Cover Image: Why Be Jewish?

Why Be Jewish?

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Member Reviews

The Bronfman name carries a lot of weight in the Jewish world. Scions of the Seagram’s brand, that’s lots of ginger ale sloshing around for a number of decades.

Shortly before his death in 2013, patriarch Edgar M. Bronfman finished WHY BE JEWISH?, essentially a letter to young people defending the value of a connection to the Jewish world.

For a guy who lived an elite life, Bronfman is remarkably relatable in explaining how strict religious observance can—and sometimes should—be subordinate to cultural values in the development of a Jewish identity.

“In sum, Judaism is not concerned with saving souls for heaven, but with saving lives on earth,” he writes. “The history of Judaism is that secular science and sacred values are allies.”

Bronfman offers an inspiring take on how Judaism’s core principles offer a roadmap to a decent modern life. The power of these principles underpins a vibrant connection between millions of Jews, who live different lives yet feel a strong association with one another.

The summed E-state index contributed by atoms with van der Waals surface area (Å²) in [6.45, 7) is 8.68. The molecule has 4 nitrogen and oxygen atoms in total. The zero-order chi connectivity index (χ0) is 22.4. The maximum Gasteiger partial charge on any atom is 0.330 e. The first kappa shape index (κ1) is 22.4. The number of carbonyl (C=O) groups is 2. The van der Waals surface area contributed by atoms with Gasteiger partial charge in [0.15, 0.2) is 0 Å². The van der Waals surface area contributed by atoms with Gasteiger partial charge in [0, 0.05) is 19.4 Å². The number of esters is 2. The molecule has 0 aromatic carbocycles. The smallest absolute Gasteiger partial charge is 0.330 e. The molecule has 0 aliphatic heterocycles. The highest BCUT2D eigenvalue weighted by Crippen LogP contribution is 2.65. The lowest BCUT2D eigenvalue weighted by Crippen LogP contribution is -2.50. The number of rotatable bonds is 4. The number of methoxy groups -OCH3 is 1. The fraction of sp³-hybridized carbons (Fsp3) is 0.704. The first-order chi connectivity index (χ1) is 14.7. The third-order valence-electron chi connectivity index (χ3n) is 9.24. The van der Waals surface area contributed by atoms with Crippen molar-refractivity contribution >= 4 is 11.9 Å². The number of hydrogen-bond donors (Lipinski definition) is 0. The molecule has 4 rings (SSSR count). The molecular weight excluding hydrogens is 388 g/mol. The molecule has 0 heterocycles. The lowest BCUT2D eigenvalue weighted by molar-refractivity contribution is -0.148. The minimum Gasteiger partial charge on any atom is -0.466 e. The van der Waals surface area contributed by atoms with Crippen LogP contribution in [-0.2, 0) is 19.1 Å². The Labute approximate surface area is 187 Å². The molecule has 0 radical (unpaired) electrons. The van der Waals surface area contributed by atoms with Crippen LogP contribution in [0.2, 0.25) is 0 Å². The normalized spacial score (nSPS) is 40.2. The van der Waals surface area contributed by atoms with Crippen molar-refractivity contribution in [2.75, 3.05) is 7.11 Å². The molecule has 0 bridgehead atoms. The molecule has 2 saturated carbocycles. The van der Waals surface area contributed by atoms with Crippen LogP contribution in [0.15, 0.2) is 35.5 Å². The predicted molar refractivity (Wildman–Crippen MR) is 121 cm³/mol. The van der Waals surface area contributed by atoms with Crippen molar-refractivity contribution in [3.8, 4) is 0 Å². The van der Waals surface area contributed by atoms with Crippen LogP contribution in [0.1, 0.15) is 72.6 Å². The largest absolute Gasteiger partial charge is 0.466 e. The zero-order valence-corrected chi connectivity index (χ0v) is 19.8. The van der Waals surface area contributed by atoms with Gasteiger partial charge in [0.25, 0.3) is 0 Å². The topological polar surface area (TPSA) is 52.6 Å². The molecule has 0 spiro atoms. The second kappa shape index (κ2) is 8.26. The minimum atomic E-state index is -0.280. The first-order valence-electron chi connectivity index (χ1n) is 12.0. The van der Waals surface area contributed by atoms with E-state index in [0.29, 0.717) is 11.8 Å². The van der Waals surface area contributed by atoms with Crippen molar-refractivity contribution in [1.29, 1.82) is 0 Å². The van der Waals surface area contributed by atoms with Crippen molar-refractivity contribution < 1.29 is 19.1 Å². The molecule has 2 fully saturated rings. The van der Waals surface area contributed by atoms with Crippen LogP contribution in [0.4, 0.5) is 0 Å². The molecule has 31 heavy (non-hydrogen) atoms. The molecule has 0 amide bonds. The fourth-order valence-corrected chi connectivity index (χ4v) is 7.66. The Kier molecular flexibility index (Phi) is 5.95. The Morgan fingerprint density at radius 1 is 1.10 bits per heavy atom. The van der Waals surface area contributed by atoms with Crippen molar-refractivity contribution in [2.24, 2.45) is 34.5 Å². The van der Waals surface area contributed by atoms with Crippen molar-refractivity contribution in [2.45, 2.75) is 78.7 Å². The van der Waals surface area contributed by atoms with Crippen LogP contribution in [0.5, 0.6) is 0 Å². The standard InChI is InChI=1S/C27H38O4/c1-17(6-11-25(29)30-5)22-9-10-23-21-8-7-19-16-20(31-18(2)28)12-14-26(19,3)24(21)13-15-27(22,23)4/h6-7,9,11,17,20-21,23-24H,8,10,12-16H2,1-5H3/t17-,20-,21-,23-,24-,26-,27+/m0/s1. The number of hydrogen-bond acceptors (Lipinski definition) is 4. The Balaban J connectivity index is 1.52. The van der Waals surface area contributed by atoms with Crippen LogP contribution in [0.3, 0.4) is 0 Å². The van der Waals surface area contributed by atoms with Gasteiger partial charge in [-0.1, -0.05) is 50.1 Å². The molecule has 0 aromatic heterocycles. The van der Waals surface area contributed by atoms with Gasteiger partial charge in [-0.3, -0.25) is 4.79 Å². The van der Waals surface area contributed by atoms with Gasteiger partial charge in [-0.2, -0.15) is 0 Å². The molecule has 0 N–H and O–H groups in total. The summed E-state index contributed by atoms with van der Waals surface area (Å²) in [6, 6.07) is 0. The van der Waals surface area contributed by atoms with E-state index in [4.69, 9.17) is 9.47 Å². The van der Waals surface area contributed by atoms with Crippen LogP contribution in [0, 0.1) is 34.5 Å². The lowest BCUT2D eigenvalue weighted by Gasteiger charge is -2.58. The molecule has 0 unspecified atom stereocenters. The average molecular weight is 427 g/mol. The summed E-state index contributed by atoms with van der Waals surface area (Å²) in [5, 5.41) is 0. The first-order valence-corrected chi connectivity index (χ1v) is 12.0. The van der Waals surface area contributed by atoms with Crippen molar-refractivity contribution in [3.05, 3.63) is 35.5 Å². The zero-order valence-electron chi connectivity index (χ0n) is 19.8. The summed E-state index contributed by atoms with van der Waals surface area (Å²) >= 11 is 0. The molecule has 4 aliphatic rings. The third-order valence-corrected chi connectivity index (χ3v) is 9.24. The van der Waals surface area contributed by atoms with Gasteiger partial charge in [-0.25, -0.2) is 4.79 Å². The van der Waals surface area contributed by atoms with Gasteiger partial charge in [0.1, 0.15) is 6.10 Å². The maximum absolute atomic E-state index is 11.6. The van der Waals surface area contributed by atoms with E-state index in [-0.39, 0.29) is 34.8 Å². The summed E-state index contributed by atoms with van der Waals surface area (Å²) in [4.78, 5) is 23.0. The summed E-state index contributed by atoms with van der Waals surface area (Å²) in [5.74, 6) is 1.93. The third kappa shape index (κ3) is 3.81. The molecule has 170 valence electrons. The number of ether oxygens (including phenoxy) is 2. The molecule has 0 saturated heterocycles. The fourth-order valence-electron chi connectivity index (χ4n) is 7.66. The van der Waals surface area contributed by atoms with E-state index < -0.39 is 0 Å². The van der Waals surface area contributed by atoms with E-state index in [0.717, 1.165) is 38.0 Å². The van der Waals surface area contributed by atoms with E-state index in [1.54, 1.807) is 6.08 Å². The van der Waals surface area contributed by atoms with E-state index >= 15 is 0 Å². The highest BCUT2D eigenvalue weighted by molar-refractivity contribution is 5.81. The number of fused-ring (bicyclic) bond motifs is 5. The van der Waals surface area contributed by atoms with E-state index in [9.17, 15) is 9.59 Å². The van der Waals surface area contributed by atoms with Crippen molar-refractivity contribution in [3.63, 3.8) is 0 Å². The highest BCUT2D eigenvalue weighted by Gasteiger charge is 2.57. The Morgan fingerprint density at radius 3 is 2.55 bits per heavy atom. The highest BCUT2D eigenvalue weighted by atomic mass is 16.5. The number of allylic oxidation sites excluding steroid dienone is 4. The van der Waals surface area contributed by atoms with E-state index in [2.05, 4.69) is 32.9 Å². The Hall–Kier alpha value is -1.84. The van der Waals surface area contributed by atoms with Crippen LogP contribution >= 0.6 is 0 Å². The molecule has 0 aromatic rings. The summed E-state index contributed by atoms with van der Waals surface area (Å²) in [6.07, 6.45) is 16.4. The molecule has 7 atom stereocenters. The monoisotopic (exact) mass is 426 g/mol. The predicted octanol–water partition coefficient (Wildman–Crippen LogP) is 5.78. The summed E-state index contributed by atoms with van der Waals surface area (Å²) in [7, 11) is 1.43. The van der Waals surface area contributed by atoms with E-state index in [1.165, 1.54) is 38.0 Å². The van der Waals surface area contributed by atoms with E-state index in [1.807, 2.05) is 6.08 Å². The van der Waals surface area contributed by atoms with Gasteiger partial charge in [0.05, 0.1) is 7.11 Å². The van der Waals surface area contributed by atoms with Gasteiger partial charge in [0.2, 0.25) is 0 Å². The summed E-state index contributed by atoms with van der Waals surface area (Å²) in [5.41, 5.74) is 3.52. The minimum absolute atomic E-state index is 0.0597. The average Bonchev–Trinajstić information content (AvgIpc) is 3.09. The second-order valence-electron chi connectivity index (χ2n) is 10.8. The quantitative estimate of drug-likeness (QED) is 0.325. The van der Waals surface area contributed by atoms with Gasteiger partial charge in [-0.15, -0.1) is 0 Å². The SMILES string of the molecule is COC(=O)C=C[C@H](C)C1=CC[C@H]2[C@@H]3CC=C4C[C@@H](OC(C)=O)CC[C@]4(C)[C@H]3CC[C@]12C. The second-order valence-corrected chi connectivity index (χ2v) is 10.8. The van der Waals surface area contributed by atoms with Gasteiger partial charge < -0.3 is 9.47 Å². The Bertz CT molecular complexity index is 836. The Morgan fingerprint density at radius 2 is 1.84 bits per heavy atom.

Rather than being exclusionary, that shared sense of identity is evidence of Judaism’s unifying power in a fractured era. 

“Judaism does not demand belief. Instead, it asks us to practice intense behaviors whose purpose is to perfect ourselves and the world.” 

Any generation can get on board with that. Bronfman urges us to remember that for some, the Jewish community is an excellent foundation for pursuing this imperative.